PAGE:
Had the Minnis administration honored the deal struck by the previous Christie administration with New Fortress to bring liquefied natural gas (LNG) to the country, Bahamas Power and Light (BPL) could have avoided its current predicament, Chairperson of the Bahamas Chamber of Commerce and Employers’ Confederation’s (BCCEC) Energy and Environment Committee Deborah Deal said yesterday.
“Had the government even entertained it, August or September, maybe October at the latest in 2017, we at least would have had lower fuel costs which would have actually in my opinion given BPL the income to actually do repair work and maintenance work,” she told Guardian Business.
Opposition Leader Philip Brave Davis said last year that days before the 2017 general election, the Progressive Liberal Party (PLP) administration had reached advanced negotiations for the introduction of LNG to power electricity in The Bahamas. However, the former administration held off on announcing the deal because of the close election date.
Deal said the chamber was aware of and supported the deal.
“Because we thought it was such a good thing for the country, we actually sent the current administration the same thing the [former administration] was going to announce,” she said.
“That information the chamber passed on to this new government. We could have been up and running in four to five months – proven in Barbados, proven in Jamaica, proven in the Dominican Republic – and our prices would have been from 17 to 19 cents at no expense to the government. And we could have avoided all of this, but instead, they decided to do another RFP for backup generation, but as you see now the backup generation is now the main generation and we’re still in bed with Agrekko.”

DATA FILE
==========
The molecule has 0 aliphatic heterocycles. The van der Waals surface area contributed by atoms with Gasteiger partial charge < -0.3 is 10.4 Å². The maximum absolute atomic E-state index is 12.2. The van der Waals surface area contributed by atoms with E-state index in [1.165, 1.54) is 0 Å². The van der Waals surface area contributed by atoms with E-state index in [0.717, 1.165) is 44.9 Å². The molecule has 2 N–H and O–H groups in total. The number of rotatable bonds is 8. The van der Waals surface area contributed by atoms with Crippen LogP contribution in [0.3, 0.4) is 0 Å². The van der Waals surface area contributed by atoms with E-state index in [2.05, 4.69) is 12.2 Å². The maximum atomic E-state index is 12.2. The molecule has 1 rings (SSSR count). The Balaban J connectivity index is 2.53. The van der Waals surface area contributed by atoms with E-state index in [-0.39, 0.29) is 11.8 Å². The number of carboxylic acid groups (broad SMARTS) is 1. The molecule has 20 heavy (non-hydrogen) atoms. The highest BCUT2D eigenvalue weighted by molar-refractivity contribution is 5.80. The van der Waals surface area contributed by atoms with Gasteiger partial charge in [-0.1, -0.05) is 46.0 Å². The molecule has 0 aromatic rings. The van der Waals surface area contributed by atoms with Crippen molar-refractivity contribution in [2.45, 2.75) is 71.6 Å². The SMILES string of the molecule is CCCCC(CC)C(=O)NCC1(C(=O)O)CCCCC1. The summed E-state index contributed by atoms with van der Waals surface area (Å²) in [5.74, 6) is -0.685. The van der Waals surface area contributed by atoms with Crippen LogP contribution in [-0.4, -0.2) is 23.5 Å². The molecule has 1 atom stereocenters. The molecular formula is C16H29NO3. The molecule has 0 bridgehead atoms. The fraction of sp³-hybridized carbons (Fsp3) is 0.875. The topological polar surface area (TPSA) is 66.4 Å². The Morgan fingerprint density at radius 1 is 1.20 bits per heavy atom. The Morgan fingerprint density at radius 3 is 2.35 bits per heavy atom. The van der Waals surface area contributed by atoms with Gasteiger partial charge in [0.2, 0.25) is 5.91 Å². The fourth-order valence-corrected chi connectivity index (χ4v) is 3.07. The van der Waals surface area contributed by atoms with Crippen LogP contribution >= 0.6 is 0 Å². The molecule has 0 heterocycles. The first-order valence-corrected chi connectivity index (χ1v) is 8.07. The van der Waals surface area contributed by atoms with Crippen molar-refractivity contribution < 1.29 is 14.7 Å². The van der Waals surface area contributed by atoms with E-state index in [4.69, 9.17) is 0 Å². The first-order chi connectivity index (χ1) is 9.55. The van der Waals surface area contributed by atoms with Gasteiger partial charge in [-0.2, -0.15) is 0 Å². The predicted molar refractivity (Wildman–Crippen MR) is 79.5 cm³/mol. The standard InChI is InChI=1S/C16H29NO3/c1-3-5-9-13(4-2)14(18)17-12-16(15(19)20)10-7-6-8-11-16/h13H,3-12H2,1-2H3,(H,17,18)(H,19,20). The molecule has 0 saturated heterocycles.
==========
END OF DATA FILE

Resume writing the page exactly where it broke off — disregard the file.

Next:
Deal said things don’t add up and she believes there’s more to the narrative BPL is painting about its woes.
“They talk about what they’re going to do with Shell in the future, but it still hasn’t come to signing a contract yet. They keep saying in the papers that Shell advised them on purchasing engines, what does that really mean? So, Shell is still in there trying to get the contract signed but the contract still is not signed,” she said.
Last year, the government announced a deal with Shell North America to operate a new LNG plant at Clifton Pier.
However, in March, BPL announced that Finnish technology group Wartsila will install a 132-megawatt engine power plant at Clifton Pier at a cost of $95 million to increase the generation capacity on New Providence.